Turner's career recovered briefly after appearing in the hugely-successful big-screen adaptation of Grace Metalious's best-selling novel, Peyton Place, for which she was nominated for an Academy Award for Best Actress. Another few box-office failures followed (Another Time, Another Place, for example) when the 1958 scandal surrounding the death of Johnny Stompanato threatened to derail her career completely. Fearing she would never work again, Turner accepted the lead role in Ross Hunter's re-make of Imitation of Life under the direction of Douglas Sirk. Universal Studios capitalized on her new-found notoriety. The result was one of the biggest hits of 1959, not to mention the biggest hit of Turner's career. Since Turner had accepted a percentage of the box-office receipts in lieu of salary, she was paid handsomely for the role. Critics and audiences couldn't help noticing that both Peyton and Imitation borrowed from Turner's private life — a single mother coping with a troubled teenage daughter.

In 1961, she made her last film appearance under her old contract with MGM, starring with Bob Hope in Bachelor in Paradise. Other highlights of this era include two Ross Hunter productions, Portrait in Black and Madame X, which proved to be her last major starring role.

Personal life

Turner was well known inside Hollywood circles for dating often, changing partners often, and for never shying away from the topic of how many lovers she had in her lifetime. Of her many love affairs, Turner reportedly once said "I liked the boys, and the boys liked me."

Turner was married eight times to seven different husbands, and had many lovers, including; Joseph Wapner, her high school boyfriend who would later achieve fame on The People's Court, Tyrone Power (whom she calls the love of her life in her autobiography), Victor Mature, Fernando Lamas, producer Robert Evans, Joe Louis, fashion designer Oleg Cassini, actor Robert Taylor while he was married to actress Barbara Stanwyck, and a small-time hood named Johnny Stompanato, just to name a few.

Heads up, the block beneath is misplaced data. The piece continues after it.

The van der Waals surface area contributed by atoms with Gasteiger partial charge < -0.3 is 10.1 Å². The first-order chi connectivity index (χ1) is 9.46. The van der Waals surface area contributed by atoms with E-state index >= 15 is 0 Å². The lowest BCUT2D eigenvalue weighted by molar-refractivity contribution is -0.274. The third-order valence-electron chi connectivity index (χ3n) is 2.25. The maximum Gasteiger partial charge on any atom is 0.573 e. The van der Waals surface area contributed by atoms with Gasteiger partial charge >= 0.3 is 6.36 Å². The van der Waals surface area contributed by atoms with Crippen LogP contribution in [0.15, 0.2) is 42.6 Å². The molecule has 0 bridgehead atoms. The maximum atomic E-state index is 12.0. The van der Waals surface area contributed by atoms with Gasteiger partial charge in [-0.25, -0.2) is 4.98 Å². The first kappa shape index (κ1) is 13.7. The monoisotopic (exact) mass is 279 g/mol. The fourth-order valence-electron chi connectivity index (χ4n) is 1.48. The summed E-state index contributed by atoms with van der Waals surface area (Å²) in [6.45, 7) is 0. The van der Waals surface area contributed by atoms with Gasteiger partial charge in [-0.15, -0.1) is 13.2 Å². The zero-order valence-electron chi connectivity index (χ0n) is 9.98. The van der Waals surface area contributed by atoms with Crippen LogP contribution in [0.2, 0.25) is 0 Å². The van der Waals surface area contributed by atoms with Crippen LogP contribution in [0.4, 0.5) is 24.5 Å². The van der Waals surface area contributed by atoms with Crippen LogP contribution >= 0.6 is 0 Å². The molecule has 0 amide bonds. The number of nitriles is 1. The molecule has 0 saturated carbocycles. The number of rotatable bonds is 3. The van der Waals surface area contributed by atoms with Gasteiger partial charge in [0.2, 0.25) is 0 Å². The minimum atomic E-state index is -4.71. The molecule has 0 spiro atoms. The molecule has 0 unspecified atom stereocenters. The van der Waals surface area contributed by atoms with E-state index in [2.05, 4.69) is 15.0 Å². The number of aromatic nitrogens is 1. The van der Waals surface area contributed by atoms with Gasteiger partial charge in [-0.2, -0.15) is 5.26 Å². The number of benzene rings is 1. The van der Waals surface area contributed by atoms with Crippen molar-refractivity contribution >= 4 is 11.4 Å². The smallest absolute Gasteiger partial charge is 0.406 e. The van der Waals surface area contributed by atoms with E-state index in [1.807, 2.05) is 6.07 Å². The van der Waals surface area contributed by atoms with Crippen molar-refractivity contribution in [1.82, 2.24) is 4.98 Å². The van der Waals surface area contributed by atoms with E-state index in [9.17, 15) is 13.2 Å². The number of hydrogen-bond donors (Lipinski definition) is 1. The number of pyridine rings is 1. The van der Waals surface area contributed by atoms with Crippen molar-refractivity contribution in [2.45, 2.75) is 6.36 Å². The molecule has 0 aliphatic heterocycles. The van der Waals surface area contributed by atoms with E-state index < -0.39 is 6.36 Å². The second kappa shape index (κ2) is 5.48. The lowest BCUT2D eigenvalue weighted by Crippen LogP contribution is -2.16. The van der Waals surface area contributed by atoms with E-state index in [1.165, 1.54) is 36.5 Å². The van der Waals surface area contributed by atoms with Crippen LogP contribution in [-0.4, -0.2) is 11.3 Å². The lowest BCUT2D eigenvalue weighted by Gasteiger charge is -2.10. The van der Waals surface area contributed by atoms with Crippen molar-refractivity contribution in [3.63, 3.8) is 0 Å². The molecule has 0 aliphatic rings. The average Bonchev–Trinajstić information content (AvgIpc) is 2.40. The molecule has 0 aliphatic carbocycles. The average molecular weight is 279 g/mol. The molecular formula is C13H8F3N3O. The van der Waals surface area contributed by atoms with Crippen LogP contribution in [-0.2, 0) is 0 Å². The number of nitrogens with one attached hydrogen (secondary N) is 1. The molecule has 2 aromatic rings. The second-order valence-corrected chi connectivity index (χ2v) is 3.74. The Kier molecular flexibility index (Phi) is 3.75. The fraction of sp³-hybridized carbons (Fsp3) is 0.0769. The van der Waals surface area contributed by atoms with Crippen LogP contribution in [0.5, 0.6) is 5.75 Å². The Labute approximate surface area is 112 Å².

Her husbands were
  • Bandleader Artie Shaw (1940) Married only four months, Turner was 19 when she and Shaw eloped on their first date. She later referred to their stormy and verbally abusive relationship as "my college education".
  • Actor-restaurateur Josef Stephen Crane (1942-43, 1943-44) Turner and Crane's first marriage was annulled after she discovered that Crane's previous divorce had not yet been finalized. After a brief separation (during which Crane attempted suicide), they re-married to provide for their newborn daughter, Cheryl.
  • Millionaire socialite Henry J. Topping, Jr. (1948-52) Topping proposed to Turner at the 21 Club in Los Angeles by dropping a diamond ring into her martini. Although worth millions when they married, Topping suffered heavy financial losses due to poor investments and excessive gambling. Turner finally divorced Topping when she realized she could no longer afford to keep them in the lavish lifestyle to which they had grown accustomed.
  • Actor Lex Barker (1953-57), whom she divorced after her daughter Cheryl claimed that he repeatedly molested and raped her.
  • Rancher Fred May (1960-62)
  • Robert P. Eaton (1965-69); who later went on to write The Body Brokers, a behind-the-scenes look at the Hollywood movie world, featuring a character named Marla Jordan, based on Turner.
  • Nightclub hypnotist Ronald Pellar, aka Ronald Dante or Dr. Dante (1969-72). The couple met in 1969 in a Los Angeles discotheque and married that same year. After about 6 months of marriage, Pellar disappeared a few days after she had written a $35,000 check to him to help him in an investment; he used the money for other purposes. In addition, she later accused him of stealing $100,000 worth of jewelry.

Turner was a lifelong Democrat, and campaigned for Franklin D. Roosevelt in the 1944 presidential election.

The Stompanato murder case